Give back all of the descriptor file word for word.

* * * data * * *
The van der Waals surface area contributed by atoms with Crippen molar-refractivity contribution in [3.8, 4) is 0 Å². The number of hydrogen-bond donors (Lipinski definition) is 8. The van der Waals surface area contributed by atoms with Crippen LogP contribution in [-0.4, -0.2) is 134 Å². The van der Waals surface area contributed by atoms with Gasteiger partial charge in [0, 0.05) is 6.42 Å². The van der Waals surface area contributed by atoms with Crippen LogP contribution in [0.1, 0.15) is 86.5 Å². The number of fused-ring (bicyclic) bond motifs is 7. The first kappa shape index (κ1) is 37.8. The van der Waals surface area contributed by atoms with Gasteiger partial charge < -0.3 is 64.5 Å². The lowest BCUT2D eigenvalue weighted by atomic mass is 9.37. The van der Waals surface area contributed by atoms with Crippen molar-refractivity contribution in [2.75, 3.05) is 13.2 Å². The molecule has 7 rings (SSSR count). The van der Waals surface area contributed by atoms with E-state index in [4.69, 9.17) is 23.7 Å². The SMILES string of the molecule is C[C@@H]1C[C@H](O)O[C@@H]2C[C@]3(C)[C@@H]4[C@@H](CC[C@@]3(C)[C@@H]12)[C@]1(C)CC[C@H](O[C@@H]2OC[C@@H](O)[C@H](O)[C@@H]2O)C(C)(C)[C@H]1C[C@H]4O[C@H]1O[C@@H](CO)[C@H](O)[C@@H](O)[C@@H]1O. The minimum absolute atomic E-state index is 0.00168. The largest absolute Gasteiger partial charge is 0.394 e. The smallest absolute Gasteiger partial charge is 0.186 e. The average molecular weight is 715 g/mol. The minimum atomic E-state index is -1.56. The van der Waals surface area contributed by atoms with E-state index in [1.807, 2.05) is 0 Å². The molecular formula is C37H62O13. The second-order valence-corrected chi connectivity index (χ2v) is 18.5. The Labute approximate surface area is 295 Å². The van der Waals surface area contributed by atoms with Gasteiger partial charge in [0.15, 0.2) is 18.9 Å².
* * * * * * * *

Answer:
The van der Waals surface area contributed by atoms with Crippen molar-refractivity contribution in [3.8, 4) is 0 Å². The number of hydrogen-bond donors (Lipinski definition) is 8. The van der Waals surface area contributed by atoms with Crippen LogP contribution in [-0.4, -0.2) is 134 Å². The van der Waals surface area contributed by atoms with Gasteiger partial charge in [0, 0.05) is 6.42 Å². The van der Waals surface area contributed by atoms with Crippen LogP contribution in [0.1, 0.15) is 86.5 Å². The number of fused-ring (bicyclic) bond motifs is 7. The first kappa shape index (κ1) is 37.8. The van der Waals surface area contributed by atoms with Gasteiger partial charge < -0.3 is 64.5 Å². The lowest BCUT2D eigenvalue weighted by atomic mass is 9.37. The van der Waals surface area contributed by atoms with Crippen molar-refractivity contribution in [2.75, 3.05) is 13.2 Å². The molecule has 7 rings (SSSR count). The van der Waals surface area contributed by atoms with E-state index in [4.69, 9.17) is 23.7 Å². The SMILES string of the molecule is C[C@@H]1C[C@H](O)O[C@@H]2C[C@]3(C)[C@@H]4[C@@H](CC[C@@]3(C)[C@@H]12)[C@]1(C)CC[C@H](O[C@@H]2OC[C@@H](O)[C@H](O)[C@@H]2O)C(C)(C)[C@H]1C[C@H]4O[C@H]1O[C@@H](CO)[C@H](O)[C@@H](O)[C@@H]1O. The minimum absolute atomic E-state index is 0.00168. The largest absolute Gasteiger partial charge is 0.394 e. The smallest absolute Gasteiger partial charge is 0.186 e. The average molecular weight is 715 g/mol. The minimum atomic E-state index is -1.56. The van der Waals surface area contributed by atoms with E-state index in [1.807, 2.05) is 0 Å². The molecular formula is C37H62O13. The second-order valence-corrected chi connectivity index (χ2v) is 18.5. The Labute approximate surface area is 295 Å². The van der Waals surface area contributed by atoms with Gasteiger partial charge in [0.15, 0.2) is 18.9 Å².